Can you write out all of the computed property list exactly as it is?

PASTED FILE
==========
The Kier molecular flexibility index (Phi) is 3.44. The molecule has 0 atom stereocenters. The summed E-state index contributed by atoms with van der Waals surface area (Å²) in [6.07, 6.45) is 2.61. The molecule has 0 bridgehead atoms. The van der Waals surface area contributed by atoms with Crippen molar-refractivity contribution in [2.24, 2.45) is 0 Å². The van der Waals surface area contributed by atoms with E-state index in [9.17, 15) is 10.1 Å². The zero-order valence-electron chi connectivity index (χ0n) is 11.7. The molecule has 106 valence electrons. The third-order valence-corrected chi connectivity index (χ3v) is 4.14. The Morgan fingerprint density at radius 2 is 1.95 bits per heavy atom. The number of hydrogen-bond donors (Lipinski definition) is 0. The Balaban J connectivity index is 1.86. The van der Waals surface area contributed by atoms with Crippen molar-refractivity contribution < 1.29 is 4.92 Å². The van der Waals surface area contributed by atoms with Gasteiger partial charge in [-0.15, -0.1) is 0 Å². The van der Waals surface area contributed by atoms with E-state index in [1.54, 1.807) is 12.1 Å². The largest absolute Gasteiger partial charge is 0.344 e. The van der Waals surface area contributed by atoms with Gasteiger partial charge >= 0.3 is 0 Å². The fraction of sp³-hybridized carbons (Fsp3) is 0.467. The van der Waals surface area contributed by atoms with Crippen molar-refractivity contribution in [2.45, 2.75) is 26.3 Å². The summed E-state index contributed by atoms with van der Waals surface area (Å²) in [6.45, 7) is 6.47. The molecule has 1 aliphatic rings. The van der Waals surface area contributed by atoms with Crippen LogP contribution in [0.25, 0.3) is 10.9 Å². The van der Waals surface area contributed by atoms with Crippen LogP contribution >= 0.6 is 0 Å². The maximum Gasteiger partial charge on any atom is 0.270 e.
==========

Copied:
The Kier molecular flexibility index (Phi) is 3.44. The molecule has 0 atom stereocenters. The summed E-state index contributed by atoms with van der Waals surface area (Å²) in [6.07, 6.45) is 2.61. The molecule has 0 bridgehead atoms. The van der Waals surface area contributed by atoms with Crippen molar-refractivity contribution in [2.24, 2.45) is 0 Å². The van der Waals surface area contributed by atoms with E-state index in [9.17, 15) is 10.1 Å². The zero-order valence-electron chi connectivity index (χ0n) is 11.7. The molecule has 106 valence electrons. The third-order valence-corrected chi connectivity index (χ3v) is 4.14. The Morgan fingerprint density at radius 2 is 1.95 bits per heavy atom. The number of hydrogen-bond donors (Lipinski definition) is 0. The Balaban J connectivity index is 1.86. The van der Waals surface area contributed by atoms with Crippen molar-refractivity contribution < 1.29 is 4.92 Å². The van der Waals surface area contributed by atoms with Gasteiger partial charge in [-0.15, -0.1) is 0 Å². The van der Waals surface area contributed by atoms with E-state index in [1.54, 1.807) is 12.1 Å². The largest absolute Gasteiger partial charge is 0.344 e. The van der Waals surface area contributed by atoms with Gasteiger partial charge >= 0.3 is 0 Å². The fraction of sp³-hybridized carbons (Fsp3) is 0.467. The van der Waals surface area contributed by atoms with Crippen molar-refractivity contribution in [2.45, 2.75) is 26.3 Å². The summed E-state index contributed by atoms with van der Waals surface area (Å²) in [6.45, 7) is 6.47. The molecule has 1 aliphatic rings. The van der Waals surface area contributed by atoms with Crippen LogP contribution in [0.25, 0.3) is 10.9 Å². The van der Waals surface area contributed by atoms with Crippen LogP contribution >= 0.6 is 0 Å². The maximum Gasteiger partial charge on any atom is 0.270 e.